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Canadian Military Collectors Forum

Comprehensive Forum of Canadian Armed Forces History & Militaria

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    Lobby to get FSSF Congressional Gold Medal


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    Lobby to get FSSF Congressional Gold Medal Empty Lobby to get FSSF Congressional Gold Medal

    Post by Bill Thu Feb 23, 2012 5:12 am
    Battalion Colours
    Battalion Colours

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    Post by Battalion Colours Sat Feb 25, 2012 9:04 pm

    The Congressional Gold Medal

    What is it?

    The Congressional Gold Medal, the highest civilian award awarded by the United States Congress, will be awarded to the 100th Infantry Battalion, 442nd Regimental Combat Team (44nd RCT), and Military Intelligence Service (MIS), U.S. Army, for their dedicated service in World War II by the United States Congress on Nov. 2, 2011. The 100th INF BN, and, later, the 442d RCT, were segregated Nisei (second-generation Japanese American) units whose Soldiers fought with exceptional patriotism and valor as many of their family members were held in internment camps at home. Over 6,000 Nisei served in the Military Intelligence Service throughout WWII, performing secret intelligence work against the Japanese military.

    Awarded since the American Revolution, the Congressional Gold Medal honors a particular individual, institution, or event, and is Congress highest expression of national appreciation for distinguished achievements and contributions to our Nation. Although the first recipients included veterans of the American Revolution, War of 1812, and Mexican American War, Congress has since broadened eligibility to include humanitarians, public servants, lifesavers, notables in science and medicine, authors, entertainers, athletes and foreign recipients.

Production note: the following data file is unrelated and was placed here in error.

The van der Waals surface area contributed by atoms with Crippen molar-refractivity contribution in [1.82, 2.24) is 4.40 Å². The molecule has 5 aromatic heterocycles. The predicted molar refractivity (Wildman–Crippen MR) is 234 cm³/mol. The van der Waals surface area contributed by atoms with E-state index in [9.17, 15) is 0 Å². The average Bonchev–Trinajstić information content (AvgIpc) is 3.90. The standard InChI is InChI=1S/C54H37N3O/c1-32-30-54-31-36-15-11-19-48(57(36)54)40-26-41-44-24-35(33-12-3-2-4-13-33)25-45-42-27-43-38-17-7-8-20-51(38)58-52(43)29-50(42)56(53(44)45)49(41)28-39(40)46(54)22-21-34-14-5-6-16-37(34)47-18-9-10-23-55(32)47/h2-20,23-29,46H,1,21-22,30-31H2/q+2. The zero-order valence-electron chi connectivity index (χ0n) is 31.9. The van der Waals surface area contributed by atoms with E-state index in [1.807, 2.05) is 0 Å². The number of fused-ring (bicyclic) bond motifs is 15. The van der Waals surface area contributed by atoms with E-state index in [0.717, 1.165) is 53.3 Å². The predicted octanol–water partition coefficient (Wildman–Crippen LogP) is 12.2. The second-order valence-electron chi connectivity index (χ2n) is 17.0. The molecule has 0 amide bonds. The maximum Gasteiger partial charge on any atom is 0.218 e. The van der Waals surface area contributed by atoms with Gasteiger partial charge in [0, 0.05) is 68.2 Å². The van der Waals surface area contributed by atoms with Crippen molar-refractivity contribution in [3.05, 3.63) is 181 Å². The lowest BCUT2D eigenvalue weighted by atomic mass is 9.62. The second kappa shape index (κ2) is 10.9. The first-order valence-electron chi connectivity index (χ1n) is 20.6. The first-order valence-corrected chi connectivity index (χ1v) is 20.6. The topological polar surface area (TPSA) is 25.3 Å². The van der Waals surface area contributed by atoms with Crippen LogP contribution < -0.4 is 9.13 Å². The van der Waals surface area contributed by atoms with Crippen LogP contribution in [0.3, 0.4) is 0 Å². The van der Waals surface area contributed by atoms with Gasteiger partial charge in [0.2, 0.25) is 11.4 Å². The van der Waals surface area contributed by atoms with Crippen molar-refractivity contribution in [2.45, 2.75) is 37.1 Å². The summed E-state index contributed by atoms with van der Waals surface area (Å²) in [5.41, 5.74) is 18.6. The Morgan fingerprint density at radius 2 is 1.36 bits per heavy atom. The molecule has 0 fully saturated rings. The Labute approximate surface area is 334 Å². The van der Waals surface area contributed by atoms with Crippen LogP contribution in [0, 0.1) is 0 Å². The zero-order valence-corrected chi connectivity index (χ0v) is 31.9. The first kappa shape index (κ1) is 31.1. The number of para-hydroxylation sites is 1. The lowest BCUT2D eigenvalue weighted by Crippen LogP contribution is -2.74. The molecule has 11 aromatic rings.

What has the Army done?

    Army recipients of the Congressional Gold Medal Medal throughout the past century include Maj. Walter Reed (1929) Gen. George C. Marshall (1946) Gen. John J. Pershing (1946) Gen. Douglas MacArthur (1962) Maj. Gen. Matthew Bunker Ridgway (1990) Gen. Colin Powell (1991) Gen. H. Norman Schwarzkopf (1991), and the Women Air Force Service Pilots of WWII (WASP) (2009).

    What efforts does the Army plan to continue in the future?

    On Nov. 1, 2011, U.S. Army Chief of Staff Gen. Ray Odierno will present over 35 Bronze Star Medals to members of the 100th INF BN, 442nd RCT and MIS (or their representatives) for personal acts of bravery in combat during WWII. This ceremony will be one of three dedicated to honoring these exceptional men and women.

    Why is this important to the Army?

    Through their bravery on the battlefield and unyielding commitment to our nation even when not fully returned these Soldiers provided an indelible testimony to the meaning of American patriotism. They helped pave the way for future efforts to desegregate our Army, and the evolution of what is now our Armys long-standing tradition as a leader in embracing the strengths of our diverse people, and our commitment to being an adaptive, culturally astute force.

    The Army and nation remain forever indebted to these Soldiers and their families for their selfless service and sacrifice, and demonstration that the men and women of our U.S. Army have truly been and continue to be the Strength of our Nation.


    Asian Pacific Americans in the U.S. Army
    Stories of Valor

    Related articles:
    442nd legacy takes Soldiers from enemy aliens to heroes
    Japanese American Soldiers will receive Congressional Gold Medal

    Related STAND-TO!: Asian Pacific American Heritage Month
    Battalion Colours
    Battalion Colours

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    Post by Battalion Colours Tue Mar 13, 2012 3:31 am


    Lobby to get FSSF Congressional Gold Medal 875b9c10